An urban rural walk.
Call me a wimp or whatever, but I’m keeping my walks to lowland lanes at the moment. Good surfaces and a modest distance. I’m rather pleased I didn’t cycle today as to start there was a fresh wind which seemed much stronger than the forecast suggested.
Haighton is a scattered farming community to the east of the M6 between Fulwood,Preston and Grimsargh. Possibly best known for the C17 Haighton Manor, a well respected and longstanding dining establishment. I have included walks through Haighton in the past here and here and briefly here.
Coincidentally these other variations were all walked in the early quiet Spring months, as of now. “For everything there is a season” Ecclesiastes 3:1-8. A time, add another turn for Haighton. Also, time for a tune, a bit of optimism doesn’t go amiss at present. I remember hearing many other artists covering this song during the 60s live folk scene in London.
A good reason to repeat parts of those walks today is that Haighton Green Lane was closed to through traffic due to new gas mains being installed. It is normally a busy rat run route in and out of north Preston with speeding motorists, not the safest of pedestrian routes.
I find a small parking space at the bottom end of Cow Hill and stroll down the hill to cross Londonderry Bridge over Savick Brook which winds its way down from Longridge. Ahead are the gates and security cameras of Haighton House, once the residence of David Moyes when he managed Preston and then Everton. I slip up a narrow bridleway alongside the noisy kennels and climb into the woods.
At the top was always a gate securely guarded by a fierce mastiff. The PROW went through the farmyard, but he ensured that one followed the ‘illegal’ diversion around buildings. But today the gate is open with no sign, hopefully, of the dog, but I still take the long route just to be sure. The amount of accumulated waste building materials dumped alongside the rural lane farther on has grown since I was last along.
I come out onto Haighton Green Lane at the top. It is indeed closed to traffic but being a Sunday no work is taking place, (no wonder road schemes go on for months – one would think that if a closure was in place the contractors should work at full pace) Despite the narrow route some drivers try to squeeze through only to back up when they meet another vehicle. On the whole though the lane is peace and quiet.
I’m tempted to go off down Fernyhalgh Lane past the old school (where my children started) the church and Ladywell Shrine, a shortcut back to Savick Brook. But no, I need the mileage and the day is fine, so I continue on the road whilst it is virtually traffic free. There are some fine houses along here as well as the original farms.
Crossing the M6 motorway I stop to watch the southbound lanes coming to a standstill., a well-known black spot. Preston Bypass, as it was known then in 1958, was the first motorway to open in the UK. Since those days it has been incorporated into the M6 with new junctions and carriageways. I try to avoid driving on busy motorways with their frequent hold-ups and after my frightening experience of breaking down last year on a ‘smart’ section of motorway that has been reinforced.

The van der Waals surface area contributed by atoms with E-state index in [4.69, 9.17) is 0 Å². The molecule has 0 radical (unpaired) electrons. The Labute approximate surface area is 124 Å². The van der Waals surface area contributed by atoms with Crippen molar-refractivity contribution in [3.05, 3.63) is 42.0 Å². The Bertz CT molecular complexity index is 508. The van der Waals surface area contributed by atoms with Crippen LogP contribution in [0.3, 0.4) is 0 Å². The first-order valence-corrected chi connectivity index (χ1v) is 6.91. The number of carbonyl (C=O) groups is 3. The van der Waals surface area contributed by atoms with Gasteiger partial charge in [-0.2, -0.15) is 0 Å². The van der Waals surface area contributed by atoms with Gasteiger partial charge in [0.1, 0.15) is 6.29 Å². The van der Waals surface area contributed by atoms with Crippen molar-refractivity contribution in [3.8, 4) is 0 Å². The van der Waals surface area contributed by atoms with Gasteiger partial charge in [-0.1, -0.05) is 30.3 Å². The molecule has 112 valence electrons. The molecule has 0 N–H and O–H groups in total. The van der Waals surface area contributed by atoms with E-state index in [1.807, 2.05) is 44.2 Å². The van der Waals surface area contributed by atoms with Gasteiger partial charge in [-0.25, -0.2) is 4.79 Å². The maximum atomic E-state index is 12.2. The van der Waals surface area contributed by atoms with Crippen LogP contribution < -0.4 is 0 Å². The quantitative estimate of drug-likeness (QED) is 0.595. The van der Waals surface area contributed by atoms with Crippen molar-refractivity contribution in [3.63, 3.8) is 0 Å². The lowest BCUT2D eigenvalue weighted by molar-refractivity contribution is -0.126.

By now we are now on the edge of the countryside. Housing developments are met, creeping out of Preston along the once country road on both sides. I am no stranger to these as they are also engulfing the Preston Guild Wheel cycle route which I now turn onto. I slip past industrial units, smart new office blocks and the back of an Asda superstore. But it is traffic free and not so bad. Lots of people use these stretches for recreation, strolling, dog walking and cycling. Walking today instead of my usual cycling I notice more connecting footpaths going off in all directions and stretches of linear woodlands inviting investigation, many signed by that admirable charity The Woodland Trust. That gives me an idea for a time researching them and a day of exploration and maybe linking them together. When I think back I seem to member Clare of Dreams and Adventures at Cosy Cottage writing about them during lockdown.
The section of the Guild Wheel through Hindley Hill Woods above Savick Brook is always a delight and I turn off onto Fernyhalgh Lane, though I notice more woodland paths on the north side of the Brook I could have used.
Now back under the motorway, at the bridge I don’t climb to Ladywell shrine but take the road into the grounds of Haighton House. A lovely stretch through the well-kept estate alongside the river. Then a more wild stretch above the convoluted water, an Ox-Bow Lake is obvious and soon there will be more, even the path has been washed away here.
I’m soon back at Cow Hill and a climb up the lane to my car.
The temperature had by now slowly nudged into double figures and I felt decidedly overdressed, but I’m not going to complain. It was still only noon when I arrived back home, so I had time for a short bouldering session up at Craig y. I was the only one there, I wonder why, after the crowds last Sunday. Compare and contrast,as my art teacher used to say.
Variety is the spice of life.